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The below code works so long as before and after strings have no characters that are special to a regex:

before <- 'Name of your Manager (note "self" if you are the Manager)' #parentheses cause problem in regex
after  <- 'CURRENT FOCUS'

pattern <- paste0(c('(?<=', before, ').*?(?=', after, ')'), collapse='')
ex <- regmatches(x, gregexpr(pattern, x, perl=TRUE))

Does R have a function to escape strings to be used in regexes?

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3 Answers 3

up vote 2 down vote accepted

Use \Q...\E to surround the verbatim subpatterns:

# test data
before <- "A."
after <- ".Z"
x <- c("A.xyz.Z", "ABxyzYZ")

pattern <- sprintf('(?<=\\Q%s\\E).*?(?=\\Q%s\\E)', before, after)

which gives:

> gregexpr(pattern, x, perl = TRUE) > 0
[1]  TRUE FALSE
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even better! I wasn't aware of \Q...\E. I can see it coming in handy in many places. –  dnagirl Apr 26 '13 at 12:06

In Perl, there is http://perldoc.perl.org/functions/quotemeta.html for doing exactly that. If the doc is correct when it says

Returns the value of EXPR with all the ASCII non-"word" characters backslashed. (That is, all ASCII characters not matching /[A-Za-z_0-9]/ will be preceded by a backslash in the returned string, regardless of any locale settings.)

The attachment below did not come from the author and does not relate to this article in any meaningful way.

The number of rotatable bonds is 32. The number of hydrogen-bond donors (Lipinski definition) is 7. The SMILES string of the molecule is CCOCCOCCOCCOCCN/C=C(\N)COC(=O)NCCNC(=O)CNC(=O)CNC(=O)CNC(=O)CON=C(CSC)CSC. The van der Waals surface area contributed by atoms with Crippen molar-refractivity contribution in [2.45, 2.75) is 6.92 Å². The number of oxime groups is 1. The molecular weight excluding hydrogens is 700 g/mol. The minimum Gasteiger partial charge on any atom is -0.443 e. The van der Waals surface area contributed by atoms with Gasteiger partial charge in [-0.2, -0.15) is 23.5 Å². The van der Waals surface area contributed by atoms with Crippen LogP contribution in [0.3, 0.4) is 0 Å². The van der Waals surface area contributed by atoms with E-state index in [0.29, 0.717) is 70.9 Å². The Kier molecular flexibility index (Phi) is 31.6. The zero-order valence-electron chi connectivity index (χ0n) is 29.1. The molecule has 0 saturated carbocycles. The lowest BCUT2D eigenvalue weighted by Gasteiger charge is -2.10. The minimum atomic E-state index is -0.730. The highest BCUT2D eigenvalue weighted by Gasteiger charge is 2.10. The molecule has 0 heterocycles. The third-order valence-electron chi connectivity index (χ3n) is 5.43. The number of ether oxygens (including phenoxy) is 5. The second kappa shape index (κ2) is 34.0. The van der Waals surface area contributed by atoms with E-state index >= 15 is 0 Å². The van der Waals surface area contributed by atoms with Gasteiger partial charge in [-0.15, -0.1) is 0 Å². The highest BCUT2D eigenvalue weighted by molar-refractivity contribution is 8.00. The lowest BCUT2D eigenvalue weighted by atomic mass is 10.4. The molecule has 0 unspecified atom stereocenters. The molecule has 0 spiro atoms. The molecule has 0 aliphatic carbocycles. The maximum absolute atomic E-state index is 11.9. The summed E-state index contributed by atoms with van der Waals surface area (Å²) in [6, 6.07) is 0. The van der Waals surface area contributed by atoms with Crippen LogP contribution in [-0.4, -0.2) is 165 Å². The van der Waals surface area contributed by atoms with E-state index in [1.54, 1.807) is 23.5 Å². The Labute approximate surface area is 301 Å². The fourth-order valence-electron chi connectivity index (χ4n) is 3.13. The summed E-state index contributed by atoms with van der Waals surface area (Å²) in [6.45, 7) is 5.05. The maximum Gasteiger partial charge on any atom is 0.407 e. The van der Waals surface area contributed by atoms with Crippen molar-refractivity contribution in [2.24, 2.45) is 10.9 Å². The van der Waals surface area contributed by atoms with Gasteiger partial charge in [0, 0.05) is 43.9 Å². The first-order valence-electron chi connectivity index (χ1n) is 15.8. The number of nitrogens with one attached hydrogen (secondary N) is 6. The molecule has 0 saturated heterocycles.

then you can achieve the same by doing:

quotemeta <- function(x) gsub("([^A-Za-z_0-9])", "\\\\\\1", x)

And your pattern should be:

pattern <- paste0(c('(?<=', quotemeta(before), ').*?(?=', quotemeta(after), ')'),
                  collapse='')

Quick sanity check:

a <- "he'l(lo)"
grepl(a, a)
# [1] FALSE
grepl(quotemeta(a), a)
# [1] TRUE
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perfect! I suppose it isn't a core function because R isn't usually meant for text processing. –  dnagirl Apr 25 '13 at 18:58

dnagirl, such a function exists and is glob2rx

a <- "he'l(lo)"
tt <- glob2rx(a)
# [1] "^he'l\\(lo)$"

before <- 'Name of your Manager (note "self" if you are the Manager)'
tt <- glob2rx(before)
# [1] "^Name of your Manager \\(note \"self\" if you are the Manager)$"

You can just remove the "^" and "$" from the strings by doing:

substr(tt, 2, nchar(tt)-1)
# [1] "he'l\\(lo)"
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I saw glob2rx before I posted my answer. I don't think it is the function for the task, try things like glob2rx(".*") for example. –  flodel Apr 25 '13 at 22:42
    
@flodel, I'm aware of its limitations. Most of the time it worked for me. The only reason I posted here is because of this Ricardo's post where it seems that his question is an exact duplicate of this one.. and I was asked to post my comment here as an answer. –  Arun Apr 25 '13 at 22:45

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